In what he referred to as “something of a test case for whether third party funders can remain anonymous”, Mr Andrew Baker QC, sitting as a High Court judge, found last week that there was an inherent power in CPR 25.14 (the rule empowering the court to order security for costs other than from the claimant) to order a claimant to identify his third party funders.

The judgment enables the defendant to pursue applications for security for costs against those third party funders, something that previously it could not do because it did not know their identities. Those applications will bring into play the question of whether security should be ordered when a claimant benefits from ATE insurance, a question that we are watching closely.


Mr Wall advances claims against RBS arising from RBS’ dealings with a property group which he owned and controlled. The group is now in insolvent liquidation, and Mr Wall claims to be the assignee of its rights against RBS. The bank has estimated that it will face costs of over £9m in defending the various allegations.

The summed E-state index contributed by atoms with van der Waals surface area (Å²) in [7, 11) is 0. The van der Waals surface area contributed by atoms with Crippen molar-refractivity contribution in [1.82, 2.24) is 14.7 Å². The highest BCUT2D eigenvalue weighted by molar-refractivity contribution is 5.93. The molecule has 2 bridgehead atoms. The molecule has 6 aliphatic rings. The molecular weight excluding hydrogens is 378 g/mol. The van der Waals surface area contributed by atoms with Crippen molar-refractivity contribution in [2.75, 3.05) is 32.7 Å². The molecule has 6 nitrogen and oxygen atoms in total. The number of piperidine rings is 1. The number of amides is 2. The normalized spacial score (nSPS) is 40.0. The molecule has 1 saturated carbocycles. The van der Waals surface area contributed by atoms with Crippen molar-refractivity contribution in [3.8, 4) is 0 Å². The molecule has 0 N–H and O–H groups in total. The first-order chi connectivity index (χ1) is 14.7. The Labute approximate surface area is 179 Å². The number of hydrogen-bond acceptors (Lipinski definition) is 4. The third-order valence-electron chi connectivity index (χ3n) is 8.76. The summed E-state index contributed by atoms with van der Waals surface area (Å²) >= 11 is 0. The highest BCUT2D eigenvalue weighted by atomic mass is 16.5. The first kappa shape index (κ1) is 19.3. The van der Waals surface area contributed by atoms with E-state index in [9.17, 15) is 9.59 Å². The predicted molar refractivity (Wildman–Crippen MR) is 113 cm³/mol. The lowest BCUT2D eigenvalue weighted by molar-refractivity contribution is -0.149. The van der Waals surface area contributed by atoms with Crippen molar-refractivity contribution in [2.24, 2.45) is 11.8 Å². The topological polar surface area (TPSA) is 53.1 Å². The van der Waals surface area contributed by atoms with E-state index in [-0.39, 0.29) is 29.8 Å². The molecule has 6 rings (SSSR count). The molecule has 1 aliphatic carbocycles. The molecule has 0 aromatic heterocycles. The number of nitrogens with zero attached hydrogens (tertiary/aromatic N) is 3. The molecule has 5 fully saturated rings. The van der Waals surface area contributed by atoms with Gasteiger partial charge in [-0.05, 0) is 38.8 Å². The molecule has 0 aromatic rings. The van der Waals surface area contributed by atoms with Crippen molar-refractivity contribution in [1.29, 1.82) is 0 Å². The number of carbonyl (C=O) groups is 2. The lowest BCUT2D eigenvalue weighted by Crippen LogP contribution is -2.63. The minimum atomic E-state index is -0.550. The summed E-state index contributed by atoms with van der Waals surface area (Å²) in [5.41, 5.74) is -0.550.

The Application

RBS was evidently concerned that Mr Wall (a private individual) would not be able to meet the normal order that the “loser” pays the “winner’s” costs if RBS is successful in defending the litigation. RBS faced certain practical difficulties in dealing with this concern: it could not seek security for costs against Mr Wall and, whilst it believed that Mr Wall had third party funders, it did not know who they were and so could not bring an application for an order that they should provide security for the bank’s costs pursuant to CPR 25.14.

Accordingly, last December, RBS applied for Mr Wall to (a) provide the name and address of any third party funders who were funding the litigation on his side, and (b) confirm whether any such third parties fell within CPR 25.14(2)(b), i.e. have “contributed or agreed to contribute to [his] costs in return for a share of any money or property which [he] may recover in the proceedings”. This application culminated in last week’s judgment.